Ten of America’s largest financial institutions today were cleared to return $68 billion in bailout funds received from the federal Troubled Asset Relief Program (TARP), after successfully completing a government-administered stress test and raising capital from private sources if it was deemed more was necessary (more on that later). These funds were ostensibly intended to give banks needed funds to resume lending in an attempt to unlock frozen lending markets that were seen as both a cause and result of the worsening economic downturn.
Unfortunately, at the same time as these funds were being disbursed, regulators were tightening reserve capital requirements on banks, worried that they would need more money on hand to protect against future losses as another wave of home foreclosures hit the lenders’ books. So for the most part banks sat on this extra money as a way to shore up their books, and not much more lending got done.
Eight months ago the current issues like rising unsecured credit card defaults and impending doom on the commercial real estate front (see recent stories on the owners of the W Hotel downtown walking out on their mortgage tab) were barely a blip on the radar. Now, with these issues bubbling to the surface and an entirely new category of foreclosure victim gaining prevalence – the recently laid-off or underemployed worker who’d saved prudently and not borrowed beyond their means – why would the banks be wanting to give any extra money away when it would seem more hoarding was in order?
One answer could be that the government was making money off its investment. Over eight months, banks paid $1.8 billion to the government via dividends on preferred stock taxpayers received when the loans were made. Divide that into $68 billion in loans, and we the people were getting an average 3.97% annual return on our investment, better than triple the 1.3% yield on a 2 year Treasury bond available today and probably six time what banks are paying on your basic or even ‘enhanced interest’ savings account.
Another? Banks operating under government assistance were subject to stricter oversight, most notably including a $500,000/yr. cap on executive pay for those leaders that had guided their respective firms to their current state. Not surprisingly, the bankers themselves were some of the harshest critics of the TARP program, and reluctant from the get-go to take money their balance sheets told the world might come in handy.
But PSD, you say, at the beginning of this diatribe you told me the banks had all passed government-administered stress tests for financial soundness, and that those that needed more money were able to raise it themselves through private sources. Why shouldn’t they be able to operate independently and pay their noble executives whatever rate the market will bear, as our triumphant capitalistic society dictates they should? Well, given where on the internet you’re reading this I doubt that precise thought came to mind…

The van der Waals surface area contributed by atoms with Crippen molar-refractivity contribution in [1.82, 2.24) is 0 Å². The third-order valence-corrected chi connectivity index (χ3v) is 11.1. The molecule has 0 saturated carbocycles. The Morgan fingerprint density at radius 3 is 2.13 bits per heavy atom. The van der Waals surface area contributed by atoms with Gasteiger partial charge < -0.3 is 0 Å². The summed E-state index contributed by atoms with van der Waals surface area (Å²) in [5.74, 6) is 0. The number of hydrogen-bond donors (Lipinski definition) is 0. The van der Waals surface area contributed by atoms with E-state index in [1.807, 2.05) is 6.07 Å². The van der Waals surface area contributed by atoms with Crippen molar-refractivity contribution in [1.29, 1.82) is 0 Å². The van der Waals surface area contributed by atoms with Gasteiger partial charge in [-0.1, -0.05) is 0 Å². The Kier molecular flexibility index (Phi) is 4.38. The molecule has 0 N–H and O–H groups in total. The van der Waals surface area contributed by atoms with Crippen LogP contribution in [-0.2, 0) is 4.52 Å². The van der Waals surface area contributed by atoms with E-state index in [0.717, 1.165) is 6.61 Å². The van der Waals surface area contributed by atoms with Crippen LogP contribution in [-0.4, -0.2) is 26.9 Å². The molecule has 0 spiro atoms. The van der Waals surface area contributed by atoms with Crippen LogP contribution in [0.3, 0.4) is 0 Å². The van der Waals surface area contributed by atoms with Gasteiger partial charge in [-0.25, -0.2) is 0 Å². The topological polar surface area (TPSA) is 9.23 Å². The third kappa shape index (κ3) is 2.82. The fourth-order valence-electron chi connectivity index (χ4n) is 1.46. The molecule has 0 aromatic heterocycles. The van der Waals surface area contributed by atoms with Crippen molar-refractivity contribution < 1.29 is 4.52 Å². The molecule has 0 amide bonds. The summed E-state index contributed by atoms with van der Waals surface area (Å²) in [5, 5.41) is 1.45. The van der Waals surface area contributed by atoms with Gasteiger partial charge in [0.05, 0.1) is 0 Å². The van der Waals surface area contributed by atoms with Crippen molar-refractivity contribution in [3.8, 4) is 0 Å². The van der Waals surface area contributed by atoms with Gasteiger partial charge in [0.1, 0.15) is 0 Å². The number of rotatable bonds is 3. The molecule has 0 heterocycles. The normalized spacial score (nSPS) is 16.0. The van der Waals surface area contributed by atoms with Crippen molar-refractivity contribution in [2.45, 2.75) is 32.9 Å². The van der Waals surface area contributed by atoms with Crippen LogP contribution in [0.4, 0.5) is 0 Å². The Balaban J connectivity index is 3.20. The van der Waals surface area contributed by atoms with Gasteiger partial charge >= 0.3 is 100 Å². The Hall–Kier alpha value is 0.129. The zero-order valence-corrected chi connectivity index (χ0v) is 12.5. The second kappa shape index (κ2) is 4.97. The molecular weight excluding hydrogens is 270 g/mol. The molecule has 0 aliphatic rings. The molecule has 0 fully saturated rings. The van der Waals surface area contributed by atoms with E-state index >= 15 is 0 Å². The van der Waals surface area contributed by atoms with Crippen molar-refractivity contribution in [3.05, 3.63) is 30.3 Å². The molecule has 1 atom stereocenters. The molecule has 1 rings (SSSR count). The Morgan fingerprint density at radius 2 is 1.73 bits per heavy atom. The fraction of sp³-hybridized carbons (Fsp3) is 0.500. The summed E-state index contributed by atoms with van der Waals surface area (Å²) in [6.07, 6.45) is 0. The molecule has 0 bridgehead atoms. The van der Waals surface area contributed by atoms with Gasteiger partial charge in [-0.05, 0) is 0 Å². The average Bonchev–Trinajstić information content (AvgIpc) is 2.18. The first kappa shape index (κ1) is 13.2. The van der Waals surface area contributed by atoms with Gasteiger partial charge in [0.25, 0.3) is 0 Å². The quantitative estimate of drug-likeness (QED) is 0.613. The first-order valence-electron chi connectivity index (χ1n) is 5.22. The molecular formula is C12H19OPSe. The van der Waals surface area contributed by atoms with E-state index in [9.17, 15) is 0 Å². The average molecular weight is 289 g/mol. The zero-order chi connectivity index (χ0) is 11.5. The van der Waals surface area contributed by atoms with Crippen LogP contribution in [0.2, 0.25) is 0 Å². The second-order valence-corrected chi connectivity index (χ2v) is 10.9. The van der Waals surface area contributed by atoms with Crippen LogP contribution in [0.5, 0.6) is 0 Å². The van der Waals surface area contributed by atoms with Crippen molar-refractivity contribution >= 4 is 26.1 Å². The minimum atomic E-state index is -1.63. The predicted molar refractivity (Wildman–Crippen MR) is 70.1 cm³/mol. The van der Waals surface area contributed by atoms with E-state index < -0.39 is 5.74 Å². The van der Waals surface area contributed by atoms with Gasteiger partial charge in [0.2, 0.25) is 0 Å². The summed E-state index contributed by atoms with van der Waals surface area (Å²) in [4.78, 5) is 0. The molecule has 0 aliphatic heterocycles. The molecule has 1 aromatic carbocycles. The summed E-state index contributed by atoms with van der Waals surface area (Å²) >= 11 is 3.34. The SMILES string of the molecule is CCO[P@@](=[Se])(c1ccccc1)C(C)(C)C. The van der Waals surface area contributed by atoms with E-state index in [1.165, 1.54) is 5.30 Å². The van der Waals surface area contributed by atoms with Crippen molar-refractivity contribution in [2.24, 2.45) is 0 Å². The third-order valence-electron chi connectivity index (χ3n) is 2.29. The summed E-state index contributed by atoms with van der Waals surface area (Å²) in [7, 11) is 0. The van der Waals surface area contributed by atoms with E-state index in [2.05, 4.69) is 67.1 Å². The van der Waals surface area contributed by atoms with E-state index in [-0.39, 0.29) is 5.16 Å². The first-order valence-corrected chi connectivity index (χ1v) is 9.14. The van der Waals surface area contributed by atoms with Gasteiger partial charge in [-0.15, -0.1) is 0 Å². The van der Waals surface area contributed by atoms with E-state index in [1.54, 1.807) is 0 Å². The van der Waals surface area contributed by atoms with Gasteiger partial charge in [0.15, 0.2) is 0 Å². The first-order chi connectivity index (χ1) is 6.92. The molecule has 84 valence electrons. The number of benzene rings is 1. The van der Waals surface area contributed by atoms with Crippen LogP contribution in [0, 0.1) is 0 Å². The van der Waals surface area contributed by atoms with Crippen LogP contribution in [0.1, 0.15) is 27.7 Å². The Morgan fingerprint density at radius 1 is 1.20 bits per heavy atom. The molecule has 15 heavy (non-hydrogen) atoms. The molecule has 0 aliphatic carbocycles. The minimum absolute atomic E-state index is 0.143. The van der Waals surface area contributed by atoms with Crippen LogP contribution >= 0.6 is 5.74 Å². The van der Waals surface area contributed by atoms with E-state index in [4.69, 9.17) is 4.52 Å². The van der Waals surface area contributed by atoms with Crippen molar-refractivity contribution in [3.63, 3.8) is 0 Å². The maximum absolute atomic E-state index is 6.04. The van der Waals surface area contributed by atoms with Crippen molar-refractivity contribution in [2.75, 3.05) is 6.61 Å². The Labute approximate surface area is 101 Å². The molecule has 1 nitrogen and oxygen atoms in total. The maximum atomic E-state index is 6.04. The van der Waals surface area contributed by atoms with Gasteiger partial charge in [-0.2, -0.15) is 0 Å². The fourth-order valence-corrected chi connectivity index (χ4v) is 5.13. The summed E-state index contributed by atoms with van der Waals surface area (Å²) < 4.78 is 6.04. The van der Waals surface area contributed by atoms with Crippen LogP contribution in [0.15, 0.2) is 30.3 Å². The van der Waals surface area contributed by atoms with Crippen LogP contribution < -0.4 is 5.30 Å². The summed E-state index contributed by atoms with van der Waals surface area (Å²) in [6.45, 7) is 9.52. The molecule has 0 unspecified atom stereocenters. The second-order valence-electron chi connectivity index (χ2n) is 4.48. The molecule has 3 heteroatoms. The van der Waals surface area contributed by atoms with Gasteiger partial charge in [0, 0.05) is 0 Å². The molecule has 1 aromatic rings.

Tangent complete, back to the stress tests. What do we know about them? Not much. The regulators who conducted them kept many of the details in the dark, fearful that if consumers were properly informed about the strength (or, more likely, lack thereof) of their banks, depositors would stage runs on the weaker banks and money would flee from the institutions with insecure futures. Luckily, the test administrators were able to skew the results enough so that all 19 banks subjected to them could pass. There’s currently a debate in financial analyst circles about whether the tests were too soft, but without the exact testing criteria available we don’t know for sure who to trust.
For example, one main component asked the banks themselves how much money they stood to lose if the economy were to continue to falter for another two years. I’ve heard foxes make excellent henhouse sentries, this practice will actually let us test that theory. Whether the downturn will last precisely two years or will extend beyond 2010 is another matter of debate – if markets are still down in 2011 (will someone check their crystal ball and let the rest of us know?) the whole test results fly out the window. Another component of the tests consider that unemployment will rise to 8.9% in 2009 and peak around 10.3% in 2010. Unemployment as of last month nationwide was 9.4% and climbing, considerably higher in the nation’s most productive states like California.
There are more issues we could explore, but my feeling is that those mentioned above give enough reason for pause when it comes to taking the test results at face value, and I’ve expressed the opinion that the early exit from TARP is, more than anything, a move to stop paying dividends to the government and return to the bad old days of multi-million dollar rewards for failure in corporate management…